5. texasbrewer0069 wrote: BIG TEX your may want to start a new thread to get better response to your particular questions ... a brew as strong as your wanting to make needs 6-8 weeks conditioning time ... You seem to have the basic idea down... I have done one fruit brew and o added the fruit after primary fermentation ... could barely taste cherry flavor ... Anyway your on the right track ... yankeedag wrote: simplified: do your wheat beer, add an ounce and a half of the raspberry flavoring prior to bottling, and call it good. Take notes, and adjust to taste from that point. Thanks for the input, gentlemen. This thread also helped me answer a lot of my questions, too. I need to start coming back to this forum more often, even if I'm not brewing right now. Cheers! :chug:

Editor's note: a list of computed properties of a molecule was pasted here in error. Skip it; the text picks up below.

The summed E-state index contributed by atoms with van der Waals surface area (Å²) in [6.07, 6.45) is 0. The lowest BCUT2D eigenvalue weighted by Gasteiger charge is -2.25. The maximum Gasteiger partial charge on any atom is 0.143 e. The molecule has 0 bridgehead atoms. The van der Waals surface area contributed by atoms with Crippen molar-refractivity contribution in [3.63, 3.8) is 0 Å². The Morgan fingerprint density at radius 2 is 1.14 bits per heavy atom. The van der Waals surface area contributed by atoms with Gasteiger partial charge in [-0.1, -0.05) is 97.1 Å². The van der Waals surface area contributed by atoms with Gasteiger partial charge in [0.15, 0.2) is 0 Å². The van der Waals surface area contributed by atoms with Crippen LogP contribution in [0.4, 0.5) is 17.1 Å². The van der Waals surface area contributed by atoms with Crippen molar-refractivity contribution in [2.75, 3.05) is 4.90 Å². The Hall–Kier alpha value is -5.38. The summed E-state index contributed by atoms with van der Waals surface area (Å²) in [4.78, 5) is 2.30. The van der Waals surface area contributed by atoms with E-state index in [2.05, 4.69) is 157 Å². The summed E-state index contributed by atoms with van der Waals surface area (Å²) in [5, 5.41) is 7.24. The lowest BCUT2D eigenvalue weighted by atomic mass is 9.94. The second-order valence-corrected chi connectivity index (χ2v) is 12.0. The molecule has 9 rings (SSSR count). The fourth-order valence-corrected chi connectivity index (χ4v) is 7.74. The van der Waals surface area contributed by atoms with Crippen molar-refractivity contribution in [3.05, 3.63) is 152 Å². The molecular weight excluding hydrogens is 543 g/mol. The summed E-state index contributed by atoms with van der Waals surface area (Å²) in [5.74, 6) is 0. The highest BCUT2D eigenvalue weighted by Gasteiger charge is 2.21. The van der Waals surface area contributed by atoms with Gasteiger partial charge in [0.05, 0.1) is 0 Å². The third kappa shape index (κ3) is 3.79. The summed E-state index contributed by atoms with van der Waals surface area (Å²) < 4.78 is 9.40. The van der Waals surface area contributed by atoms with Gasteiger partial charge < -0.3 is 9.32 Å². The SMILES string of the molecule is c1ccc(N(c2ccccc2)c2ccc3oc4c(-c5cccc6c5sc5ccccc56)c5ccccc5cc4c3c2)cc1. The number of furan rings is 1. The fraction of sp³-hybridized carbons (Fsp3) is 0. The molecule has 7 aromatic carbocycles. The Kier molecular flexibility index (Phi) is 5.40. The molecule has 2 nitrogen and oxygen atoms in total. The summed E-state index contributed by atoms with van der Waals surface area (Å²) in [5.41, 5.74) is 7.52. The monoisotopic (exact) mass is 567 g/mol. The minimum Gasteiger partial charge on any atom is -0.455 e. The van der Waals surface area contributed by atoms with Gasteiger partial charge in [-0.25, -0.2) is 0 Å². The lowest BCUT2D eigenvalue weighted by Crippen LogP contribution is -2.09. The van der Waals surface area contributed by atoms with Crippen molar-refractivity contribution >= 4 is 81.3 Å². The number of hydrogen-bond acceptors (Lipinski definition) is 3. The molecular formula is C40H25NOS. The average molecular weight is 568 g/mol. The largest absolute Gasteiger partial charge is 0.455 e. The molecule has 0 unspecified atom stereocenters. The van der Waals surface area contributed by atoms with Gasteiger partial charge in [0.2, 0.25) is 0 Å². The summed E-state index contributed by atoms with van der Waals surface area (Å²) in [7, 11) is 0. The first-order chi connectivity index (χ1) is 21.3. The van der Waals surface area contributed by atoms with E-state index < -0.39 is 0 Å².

6. My wife is looking for a good raspberry beer for me to make when I get back to the States in a few months. I've been doing some research and came up with some ideas that some of you experienced raspberry beer brewers can ponder and let me know if I'm on the right track or way off in left field somewhere. First, I have not brewed with fruits before, so this is new territory for me and I hear fruits can be volatile and tend to blow up from time to time. Second, I'm still what many will consider a cherry in the brewing game. But the good thing about deployments is that there is a lot of time to read, and study, and think about making beer. Back to the important stuff. Here's what I have in mind, which is where I might need a little course correction. I want to make this brew with the Whispering Wheat HME, the Golden Wheat UME, and raspberries (of course). I was reading that some people have made good raspberry beers with 2 cans of the HME and 2 cans of raspberries (one being added after primary fermentation). I was leaning towards that route and go with the 2 cans of HME and I think I will want to add 1 can of the UME for a little malt balance. I was also looking at adding a packet of Hallertau hops to the boil to balance against the sweetness of all that malt in the wort. To get what I need out of the hops, I'm thinking maybe a 20-30 minute boil, ~1.25 gal, together with UME then cut the heat off. I'm not going to lie and say that adding 8oz of honey 3-5 minutes before flameout didn't cross my mind here, because it did (but still not sure if this is the best point). Once the heat's off, add the HME, give it a good mixing, then cool the wort. Once the wort's cooled to pitching temperature, add it to the brew keg, add water to bring it up to the 8.5qt mark, then take a original gravity reading. Then I would add one can of the pureed raspberries and a packet of Weihenstephan Weizen Liquid Yeast, and give it a nice, vigorous stirring. Once it's had enough time to set for primary fermentation, say 10-14 days, I would give it another gravity reading to see if primary fermentation is over. If that's good to go, I would rack it to a secondary fermenter and SLOWLY add the second can of pureed raspberries (and maybe that honey if I didn't add it after the boil) for some extra character and complexity. I'm thinking about a week in the secondary, cold crash, then rack to the bottling bucket and batch prime with honey. Once bottled, let it carbonate and condition for 2-3 weeks, then toss in the fridge for a few more weeks before cracking open and sucking one down. It's a lot of work and I'm thinking all that mess will get me somewhere between 6-7%. Maybe all that noise makes sense and maybe I'm taking too big a bite, so here's what I am looking for in a finished prouct. 1) Drinkability. It has to smell good, taste good, and go down smooth (duh). 2) Complexity. The desired effect is an aromatically pleasing beer with an initial raspberry bite on top of a clean and balanced wheaty beer with a sweet honey-wheat finish without a harsh and bitter aftertaste. And of course, these flavors must blend together seamlessly. 3) Me and the one who asked me to make this beer (the Queen) should want to take another sip. Though this particular setup may yield a higher ABV, I don't want to get kicked in the face by it (not by this particular beer anyway). Any help and advice you can throw this way would be greatly appreciated. I still have a few months before I get back to the States, so I'm not going to get in a big damn hurry to make this thing. I want to get all the advice I can from the more seasoned folks before I start making it so my first brew back home is a hit. Please let me know how I can make this brew better. Thanks and happy brewing!